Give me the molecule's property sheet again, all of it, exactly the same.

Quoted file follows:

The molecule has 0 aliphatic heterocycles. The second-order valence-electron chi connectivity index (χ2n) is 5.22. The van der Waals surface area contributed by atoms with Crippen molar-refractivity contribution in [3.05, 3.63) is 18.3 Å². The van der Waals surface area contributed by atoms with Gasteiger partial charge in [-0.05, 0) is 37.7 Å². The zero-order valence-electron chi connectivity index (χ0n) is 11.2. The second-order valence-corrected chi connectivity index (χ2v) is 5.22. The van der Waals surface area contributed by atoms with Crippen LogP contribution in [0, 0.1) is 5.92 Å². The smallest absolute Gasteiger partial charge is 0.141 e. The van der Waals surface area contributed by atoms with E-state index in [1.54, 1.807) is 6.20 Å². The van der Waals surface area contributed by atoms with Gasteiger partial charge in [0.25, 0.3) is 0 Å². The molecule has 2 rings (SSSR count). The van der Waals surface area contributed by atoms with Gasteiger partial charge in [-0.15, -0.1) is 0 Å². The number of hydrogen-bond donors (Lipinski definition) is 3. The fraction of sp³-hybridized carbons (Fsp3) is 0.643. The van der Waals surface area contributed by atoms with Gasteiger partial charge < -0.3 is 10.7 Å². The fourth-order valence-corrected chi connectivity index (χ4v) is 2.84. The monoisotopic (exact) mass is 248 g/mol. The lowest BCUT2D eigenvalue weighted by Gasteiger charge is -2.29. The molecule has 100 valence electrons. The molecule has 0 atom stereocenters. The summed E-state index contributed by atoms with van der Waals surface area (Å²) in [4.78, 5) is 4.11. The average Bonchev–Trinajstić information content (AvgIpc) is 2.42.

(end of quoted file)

The molecule has 0 aliphatic heterocycles. The second-order valence-electron chi connectivity index (χ2n) is 5.22. The van der Waals surface area contributed by atoms with Crippen molar-refractivity contribution in [3.05, 3.63) is 18.3 Å². The van der Waals surface area contributed by atoms with Gasteiger partial charge in [-0.05, 0) is 37.7 Å². The zero-order valence-electron chi connectivity index (χ0n) is 11.2. The second-order valence-corrected chi connectivity index (χ2v) is 5.22. The van der Waals surface area contributed by atoms with Crippen LogP contribution in [0, 0.1) is 5.92 Å². The smallest absolute Gasteiger partial charge is 0.141 e. The van der Waals surface area contributed by atoms with E-state index in [1.54, 1.807) is 6.20 Å². The van der Waals surface area contributed by atoms with Gasteiger partial charge in [0.25, 0.3) is 0 Å². The molecule has 2 rings (SSSR count). The van der Waals surface area contributed by atoms with Gasteiger partial charge in [-0.15, -0.1) is 0 Å². The number of hydrogen-bond donors (Lipinski definition) is 3. The fraction of sp³-hybridized carbons (Fsp3) is 0.643. The van der Waals surface area contributed by atoms with Gasteiger partial charge < -0.3 is 10.7 Å². The fourth-order valence-corrected chi connectivity index (χ4v) is 2.84. The monoisotopic (exact) mass is 248 g/mol. The lowest BCUT2D eigenvalue weighted by Gasteiger charge is -2.29. The molecule has 100 valence electrons. The molecule has 0 atom stereocenters. The summed E-state index contributed by atoms with van der Waals surface area (Å²) in [4.78, 5) is 4.11. The average Bonchev–Trinajstić information content (AvgIpc) is 2.42.